As if the climb up Crittenden was not difficult enough, once runners reach the top, they must run down the backside of the mountain, a task that can prove equally as daunting given the fact that after the long climb, runners’ legs can turn to jelly. From there, runners head out onto Route 112, eventually head past Mohawk Trail Regional High School and make their way back into Shelburne Falls via North Street. One last jaunt across the Iron Bridge is made before crossing the finish line in the center of town.

Last summer, training partners Glarius Rop and Amos Sang, both of Springfield, ran together for much of the race before Rop pulled away late to win the race. The two top finishers from 2013 will both be back, according to McCusker, as Rop returns to defend his title. Last year he won with a time of 32 minutes, 8 seconds, beating runner-up Sang, a training partner . Both men are neighbors in Springfield, and natives of Kenya.

Justin Freeman, from New Hampton, N.H., is another returnee with title aspirations after placing third in the race in each of the past two seasons. Last year’s fourth-place finisher on the men’s side, Michael Roda from Albany, N.Y., also returns this season.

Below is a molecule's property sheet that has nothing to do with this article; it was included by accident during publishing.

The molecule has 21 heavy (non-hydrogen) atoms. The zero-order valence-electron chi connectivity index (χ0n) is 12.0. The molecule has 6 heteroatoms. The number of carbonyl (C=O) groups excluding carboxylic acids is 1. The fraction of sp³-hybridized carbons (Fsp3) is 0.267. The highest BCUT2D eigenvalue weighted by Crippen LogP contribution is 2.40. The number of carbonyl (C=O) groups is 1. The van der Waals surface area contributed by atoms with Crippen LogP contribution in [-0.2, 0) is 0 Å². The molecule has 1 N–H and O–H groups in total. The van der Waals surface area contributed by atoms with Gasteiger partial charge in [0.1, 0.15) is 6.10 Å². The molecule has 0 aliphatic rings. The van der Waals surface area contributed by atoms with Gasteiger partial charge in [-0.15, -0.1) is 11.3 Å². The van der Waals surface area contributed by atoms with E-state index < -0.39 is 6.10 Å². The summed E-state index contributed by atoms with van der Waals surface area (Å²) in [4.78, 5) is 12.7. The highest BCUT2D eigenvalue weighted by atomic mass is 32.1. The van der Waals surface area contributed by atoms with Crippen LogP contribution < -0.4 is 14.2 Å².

As of Wednesday night, the top five women’s finishers from a year ago had not registered, which would assure the women’s division of a new champion. That included last year’s winner Heidi Westover, who cruised to an easy victory last year. One woman looking to claim the vacated seat is Albany’s Karen Bertasso, who finished second in the James Joyce Ramble 10K in Dedham earlier this year with a faster time than that run by Westover in the Bridge of Flowers last summer.

There are also a number of runners from the Western Mass. Distance Project, a club for post-collegiate distance runners. Dawn Roberts, a West Springfield resident who has finished in the top 10 multiple times at the Bridge of Flowers, should be in contention, as should Belchertown’s Nancy Cook. Easthampton’s Ashley Krause has been running strongly this summer and set personal records in multiple events, while Chicopee’s Kristen Tetrault is another western Mass. runner looking to contend.

The race will likely have many more elite runners, as it attracts many of the top runners in New England every year due to factors like being named the 2006 Race of the Year in New England Runner Magazine, and earning the distinction of being among the races used in the USA Track & Field New England Grand Prix 10K in the past, although it is not this season.